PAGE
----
York science professor organizes two international workshops on the biophysics of hearing

Christopher Bergevin

Christopher Bergevin

In June, Professor Christopher Bergevin in the Department of Physics & Astronomy in the Faculty of Science organized two workshops focused on understanding how the ear encodes sound to the brain. Mathematics of Hearing was held on June 16 at the Fields Institute at the University of Toronto, followed by Mechanics of Hearing (MoH) from June 18 to 24 at Brock University; the two events were presented as a series.

Held every three years, the MoH conference brings together leading international researchers from physics, biology, math and engineering who study hearing at the molecular, cellular, and systems levels. It aims to bridge seemingly disparate scientific approaches related to research on hearing and to discover natural connections. As the ear’s remarkable capabilities emerge from many constituent pieces working together, the conference explored how the ear works as a whole and how function “emerges” from a remarkably complex system. This year, more than 140 researchers attended from North and South America, Europe, Asia and Australia.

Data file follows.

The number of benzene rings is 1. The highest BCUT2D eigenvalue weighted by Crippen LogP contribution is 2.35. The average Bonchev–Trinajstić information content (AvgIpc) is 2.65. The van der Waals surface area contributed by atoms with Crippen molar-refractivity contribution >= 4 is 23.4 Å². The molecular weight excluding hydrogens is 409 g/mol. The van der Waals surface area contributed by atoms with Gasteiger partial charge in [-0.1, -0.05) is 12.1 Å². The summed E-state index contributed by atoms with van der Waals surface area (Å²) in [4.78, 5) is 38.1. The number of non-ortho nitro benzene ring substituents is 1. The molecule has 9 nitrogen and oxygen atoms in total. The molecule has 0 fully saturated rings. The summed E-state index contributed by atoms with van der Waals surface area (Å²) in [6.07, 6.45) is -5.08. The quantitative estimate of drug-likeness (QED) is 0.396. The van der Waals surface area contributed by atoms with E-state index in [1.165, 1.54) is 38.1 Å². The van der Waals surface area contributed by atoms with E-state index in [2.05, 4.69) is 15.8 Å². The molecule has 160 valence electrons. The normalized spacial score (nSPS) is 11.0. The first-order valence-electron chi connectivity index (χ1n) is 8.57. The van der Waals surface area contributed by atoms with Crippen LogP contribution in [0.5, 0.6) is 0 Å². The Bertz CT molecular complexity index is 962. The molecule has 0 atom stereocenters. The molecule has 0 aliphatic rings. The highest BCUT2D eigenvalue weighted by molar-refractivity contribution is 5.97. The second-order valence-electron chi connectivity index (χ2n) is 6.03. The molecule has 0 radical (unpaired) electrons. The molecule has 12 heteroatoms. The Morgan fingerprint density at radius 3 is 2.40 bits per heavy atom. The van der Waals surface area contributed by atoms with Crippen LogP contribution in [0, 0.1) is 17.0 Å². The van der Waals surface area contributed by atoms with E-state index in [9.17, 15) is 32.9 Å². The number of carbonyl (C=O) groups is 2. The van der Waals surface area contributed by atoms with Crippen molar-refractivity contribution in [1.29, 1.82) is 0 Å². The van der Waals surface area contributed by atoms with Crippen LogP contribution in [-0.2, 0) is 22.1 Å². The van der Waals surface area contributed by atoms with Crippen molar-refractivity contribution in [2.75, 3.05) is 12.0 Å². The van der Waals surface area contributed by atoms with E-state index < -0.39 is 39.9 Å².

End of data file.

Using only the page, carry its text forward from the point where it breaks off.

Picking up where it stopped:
Mechanics of Hearing Conference participants pose for a group photograph

“It was an amazing opportunity to host world-leading scientists here in Canada,” said Bergevin. “The meetings were an outstanding success, chiefly due to both Fields and St. Catharines being excellent venues. Attendees really appreciated experiencing what Canada has to offer, while critically discussing cutting edge interdisciplinary science.”

Bergevin was selected to co-chair the conference due to his unique expertise in the field. His research at York University focuses on auditory biophysics, specifically how sound is transduced by the ear into neural impulses going into the brain. His lab also studies how the ear generates and emits sounds of its own – which are measured routinely in clinical settings, such as in the screening of newborn hearing.

For more details about the MoH conference, visit http://www.mechanicsofhearing.org/moh2017/

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